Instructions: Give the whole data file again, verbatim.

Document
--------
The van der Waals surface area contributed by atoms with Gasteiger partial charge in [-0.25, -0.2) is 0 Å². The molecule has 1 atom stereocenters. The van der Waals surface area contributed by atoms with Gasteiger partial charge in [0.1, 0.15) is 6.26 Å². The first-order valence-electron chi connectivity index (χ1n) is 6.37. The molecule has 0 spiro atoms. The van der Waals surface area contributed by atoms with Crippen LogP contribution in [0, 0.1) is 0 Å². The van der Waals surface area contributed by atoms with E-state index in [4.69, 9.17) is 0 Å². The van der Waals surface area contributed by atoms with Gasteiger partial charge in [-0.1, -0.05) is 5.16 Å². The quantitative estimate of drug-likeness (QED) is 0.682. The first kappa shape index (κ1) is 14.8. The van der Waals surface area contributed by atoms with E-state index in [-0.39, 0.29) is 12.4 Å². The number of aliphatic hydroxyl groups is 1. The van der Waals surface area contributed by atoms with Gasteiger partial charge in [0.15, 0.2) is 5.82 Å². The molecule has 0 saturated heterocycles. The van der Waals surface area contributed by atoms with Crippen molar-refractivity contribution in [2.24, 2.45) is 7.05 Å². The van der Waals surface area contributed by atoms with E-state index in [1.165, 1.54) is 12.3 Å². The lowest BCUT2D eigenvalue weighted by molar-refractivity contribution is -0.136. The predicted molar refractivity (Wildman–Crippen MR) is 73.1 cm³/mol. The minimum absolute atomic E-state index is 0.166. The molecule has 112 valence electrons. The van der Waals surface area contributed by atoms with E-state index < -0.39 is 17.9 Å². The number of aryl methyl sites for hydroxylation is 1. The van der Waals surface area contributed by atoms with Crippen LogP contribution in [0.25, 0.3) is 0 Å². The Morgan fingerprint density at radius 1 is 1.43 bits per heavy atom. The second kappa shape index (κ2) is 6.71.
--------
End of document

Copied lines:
The van der Waals surface area contributed by atoms with Gasteiger partial charge in [-0.25, -0.2) is 0 Å². The molecule has 1 atom stereocenters. The van der Waals surface area contributed by atoms with Gasteiger partial charge in [0.1, 0.15) is 6.26 Å². The first-order valence-electron chi connectivity index (χ1n) is 6.37. The molecule has 0 spiro atoms. The van der Waals surface area contributed by atoms with Crippen LogP contribution in [0, 0.1) is 0 Å². The van der Waals surface area contributed by atoms with E-state index in [4.69, 9.17) is 0 Å². The van der Waals surface area contributed by atoms with Gasteiger partial charge in [-0.1, -0.05) is 5.16 Å². The quantitative estimate of drug-likeness (QED) is 0.682. The first kappa shape index (κ1) is 14.8. The van der Waals surface area contributed by atoms with E-state index in [-0.39, 0.29) is 12.4 Å². The number of aliphatic hydroxyl groups is 1. The van der Waals surface area contributed by atoms with Gasteiger partial charge in [0.15, 0.2) is 5.82 Å². The molecule has 0 saturated heterocycles. The van der Waals surface area contributed by atoms with Crippen molar-refractivity contribution in [2.24, 2.45) is 7.05 Å². The van der Waals surface area contributed by atoms with E-state index in [1.165, 1.54) is 12.3 Å². The lowest BCUT2D eigenvalue weighted by molar-refractivity contribution is -0.136. The predicted molar refractivity (Wildman–Crippen MR) is 73.1 cm³/mol. The minimum absolute atomic E-state index is 0.166. The molecule has 112 valence electrons. The van der Waals surface area contributed by atoms with E-state index < -0.39 is 17.9 Å². The number of aryl methyl sites for hydroxylation is 1. The van der Waals surface area contributed by atoms with Crippen LogP contribution in [0.25, 0.3) is 0 Å². The Morgan fingerprint density at radius 1 is 1.43 bits per heavy atom. The second kappa shape index (κ2) is 6.71.